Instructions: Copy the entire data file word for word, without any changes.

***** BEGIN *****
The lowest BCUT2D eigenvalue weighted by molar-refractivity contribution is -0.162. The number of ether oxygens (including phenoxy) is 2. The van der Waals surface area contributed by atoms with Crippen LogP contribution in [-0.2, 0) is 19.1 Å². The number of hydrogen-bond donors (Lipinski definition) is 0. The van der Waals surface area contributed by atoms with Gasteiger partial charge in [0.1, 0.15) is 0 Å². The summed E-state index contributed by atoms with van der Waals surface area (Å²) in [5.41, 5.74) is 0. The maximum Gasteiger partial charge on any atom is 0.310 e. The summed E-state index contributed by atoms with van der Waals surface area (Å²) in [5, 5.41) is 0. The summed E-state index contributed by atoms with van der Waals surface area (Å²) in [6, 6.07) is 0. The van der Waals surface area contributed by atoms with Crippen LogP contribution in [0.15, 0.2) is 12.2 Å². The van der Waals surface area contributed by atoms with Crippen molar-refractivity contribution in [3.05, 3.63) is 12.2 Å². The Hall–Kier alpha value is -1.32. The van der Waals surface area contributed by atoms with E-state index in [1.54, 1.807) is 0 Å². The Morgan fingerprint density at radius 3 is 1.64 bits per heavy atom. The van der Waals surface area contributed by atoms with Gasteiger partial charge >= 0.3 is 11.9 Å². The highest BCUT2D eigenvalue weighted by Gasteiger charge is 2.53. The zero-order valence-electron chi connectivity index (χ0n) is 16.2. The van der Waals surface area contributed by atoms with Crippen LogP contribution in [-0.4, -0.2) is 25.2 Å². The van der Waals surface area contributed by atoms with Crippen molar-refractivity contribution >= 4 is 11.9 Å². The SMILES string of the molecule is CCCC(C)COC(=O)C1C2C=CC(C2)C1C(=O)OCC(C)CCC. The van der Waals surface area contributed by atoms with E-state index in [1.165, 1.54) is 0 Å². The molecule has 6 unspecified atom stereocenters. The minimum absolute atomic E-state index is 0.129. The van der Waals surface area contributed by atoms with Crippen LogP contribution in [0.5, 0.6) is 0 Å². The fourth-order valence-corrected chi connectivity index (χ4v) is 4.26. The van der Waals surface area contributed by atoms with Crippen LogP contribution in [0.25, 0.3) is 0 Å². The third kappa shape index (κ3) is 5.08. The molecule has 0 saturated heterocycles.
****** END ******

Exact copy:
The lowest BCUT2D eigenvalue weighted by molar-refractivity contribution is -0.162. The number of ether oxygens (including phenoxy) is 2. The van der Waals surface area contributed by atoms with Crippen LogP contribution in [-0.2, 0) is 19.1 Å². The number of hydrogen-bond donors (Lipinski definition) is 0. The van der Waals surface area contributed by atoms with Gasteiger partial charge in [0.1, 0.15) is 0 Å². The summed E-state index contributed by atoms with van der Waals surface area (Å²) in [5.41, 5.74) is 0. The maximum Gasteiger partial charge on any atom is 0.310 e. The summed E-state index contributed by atoms with van der Waals surface area (Å²) in [5, 5.41) is 0. The summed E-state index contributed by atoms with van der Waals surface area (Å²) in [6, 6.07) is 0. The van der Waals surface area contributed by atoms with Crippen LogP contribution in [0.15, 0.2) is 12.2 Å². The van der Waals surface area contributed by atoms with Crippen molar-refractivity contribution in [3.05, 3.63) is 12.2 Å². The Hall–Kier alpha value is -1.32. The van der Waals surface area contributed by atoms with E-state index in [1.54, 1.807) is 0 Å². The Morgan fingerprint density at radius 3 is 1.64 bits per heavy atom. The van der Waals surface area contributed by atoms with Gasteiger partial charge >= 0.3 is 11.9 Å². The highest BCUT2D eigenvalue weighted by Gasteiger charge is 2.53. The zero-order valence-electron chi connectivity index (χ0n) is 16.2. The van der Waals surface area contributed by atoms with Crippen LogP contribution in [-0.4, -0.2) is 25.2 Å². The van der Waals surface area contributed by atoms with Crippen molar-refractivity contribution >= 4 is 11.9 Å². The SMILES string of the molecule is CCCC(C)COC(=O)C1C2C=CC(C2)C1C(=O)OCC(C)CCC. The van der Waals surface area contributed by atoms with E-state index in [1.165, 1.54) is 0 Å². The molecule has 6 unspecified atom stereocenters. The minimum absolute atomic E-state index is 0.129. The van der Waals surface area contributed by atoms with Crippen LogP contribution in [0.5, 0.6) is 0 Å². The fourth-order valence-corrected chi connectivity index (χ4v) is 4.26. The van der Waals surface area contributed by atoms with Crippen LogP contribution in [0.25, 0.3) is 0 Å². The third kappa shape index (κ3) is 5.08. The molecule has 0 saturated heterocycles.